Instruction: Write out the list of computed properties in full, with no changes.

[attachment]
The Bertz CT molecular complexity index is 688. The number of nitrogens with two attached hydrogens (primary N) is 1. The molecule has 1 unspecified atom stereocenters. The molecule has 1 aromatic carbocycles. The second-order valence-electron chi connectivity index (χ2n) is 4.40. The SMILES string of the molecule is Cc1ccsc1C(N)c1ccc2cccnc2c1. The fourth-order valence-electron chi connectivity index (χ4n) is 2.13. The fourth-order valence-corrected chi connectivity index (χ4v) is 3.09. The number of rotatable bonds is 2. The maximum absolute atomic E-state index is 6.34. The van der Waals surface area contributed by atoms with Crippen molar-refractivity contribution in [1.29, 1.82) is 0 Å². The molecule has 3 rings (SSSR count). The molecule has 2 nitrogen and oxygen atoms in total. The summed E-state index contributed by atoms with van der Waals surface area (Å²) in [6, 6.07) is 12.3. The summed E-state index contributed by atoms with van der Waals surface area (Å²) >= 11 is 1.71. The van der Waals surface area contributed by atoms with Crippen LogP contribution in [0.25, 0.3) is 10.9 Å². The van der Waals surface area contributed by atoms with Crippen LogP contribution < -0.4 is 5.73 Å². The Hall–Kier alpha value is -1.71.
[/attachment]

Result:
The Bertz CT molecular complexity index is 688. The number of nitrogens with two attached hydrogens (primary N) is 1. The molecule has 1 unspecified atom stereocenters. The molecule has 1 aromatic carbocycles. The second-order valence-electron chi connectivity index (χ2n) is 4.40. The SMILES string of the molecule is Cc1ccsc1C(N)c1ccc2cccnc2c1. The fourth-order valence-electron chi connectivity index (χ4n) is 2.13. The fourth-order valence-corrected chi connectivity index (χ4v) is 3.09. The number of rotatable bonds is 2. The maximum absolute atomic E-state index is 6.34. The van der Waals surface area contributed by atoms with Crippen molar-refractivity contribution in [1.29, 1.82) is 0 Å². The molecule has 3 rings (SSSR count). The molecule has 2 nitrogen and oxygen atoms in total. The summed E-state index contributed by atoms with van der Waals surface area (Å²) in [6, 6.07) is 12.3. The summed E-state index contributed by atoms with van der Waals surface area (Å²) >= 11 is 1.71. The van der Waals surface area contributed by atoms with Crippen LogP contribution in [0.25, 0.3) is 10.9 Å². The van der Waals surface area contributed by atoms with Crippen LogP contribution < -0.4 is 5.73 Å². The Hall–Kier alpha value is -1.71.